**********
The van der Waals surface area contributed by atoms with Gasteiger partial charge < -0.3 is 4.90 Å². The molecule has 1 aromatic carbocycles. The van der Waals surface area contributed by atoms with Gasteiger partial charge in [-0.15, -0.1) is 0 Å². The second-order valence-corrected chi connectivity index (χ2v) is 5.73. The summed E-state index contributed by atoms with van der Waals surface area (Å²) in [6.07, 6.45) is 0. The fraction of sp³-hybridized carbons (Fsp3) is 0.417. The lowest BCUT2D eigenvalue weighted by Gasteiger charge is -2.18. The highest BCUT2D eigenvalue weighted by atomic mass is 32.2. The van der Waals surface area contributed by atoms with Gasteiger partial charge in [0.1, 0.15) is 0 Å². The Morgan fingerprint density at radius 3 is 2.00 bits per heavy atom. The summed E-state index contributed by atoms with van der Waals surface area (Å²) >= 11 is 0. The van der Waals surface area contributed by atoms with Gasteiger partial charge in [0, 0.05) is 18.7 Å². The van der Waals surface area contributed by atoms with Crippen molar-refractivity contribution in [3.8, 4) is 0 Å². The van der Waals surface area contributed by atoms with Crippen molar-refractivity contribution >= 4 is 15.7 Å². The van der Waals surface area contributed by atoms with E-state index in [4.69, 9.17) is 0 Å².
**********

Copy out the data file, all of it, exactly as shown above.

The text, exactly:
The van der Waals surface area contributed by atoms with Gasteiger partial charge < -0.3 is 4.90 Å². The molecule has 1 aromatic carbocycles. The van der Waals surface area contributed by atoms with Gasteiger partial charge in [-0.15, -0.1) is 0 Å². The second-order valence-corrected chi connectivity index (χ2v) is 5.73. The summed E-state index contributed by atoms with van der Waals surface area (Å²) in [6.07, 6.45) is 0. The fraction of sp³-hybridized carbons (Fsp3) is 0.417. The lowest BCUT2D eigenvalue weighted by Gasteiger charge is -2.18. The highest BCUT2D eigenvalue weighted by atomic mass is 32.2. The van der Waals surface area contributed by atoms with Gasteiger partial charge in [0.1, 0.15) is 0 Å². The Morgan fingerprint density at radius 3 is 2.00 bits per heavy atom. The summed E-state index contributed by atoms with van der Waals surface area (Å²) >= 11 is 0. The van der Waals surface area contributed by atoms with Gasteiger partial charge in [0, 0.05) is 18.7 Å². The van der Waals surface area contributed by atoms with Crippen molar-refractivity contribution in [3.8, 4) is 0 Å². The van der Waals surface area contributed by atoms with Crippen molar-refractivity contribution >= 4 is 15.7 Å². The van der Waals surface area contributed by atoms with E-state index in [4.69, 9.17) is 0 Å².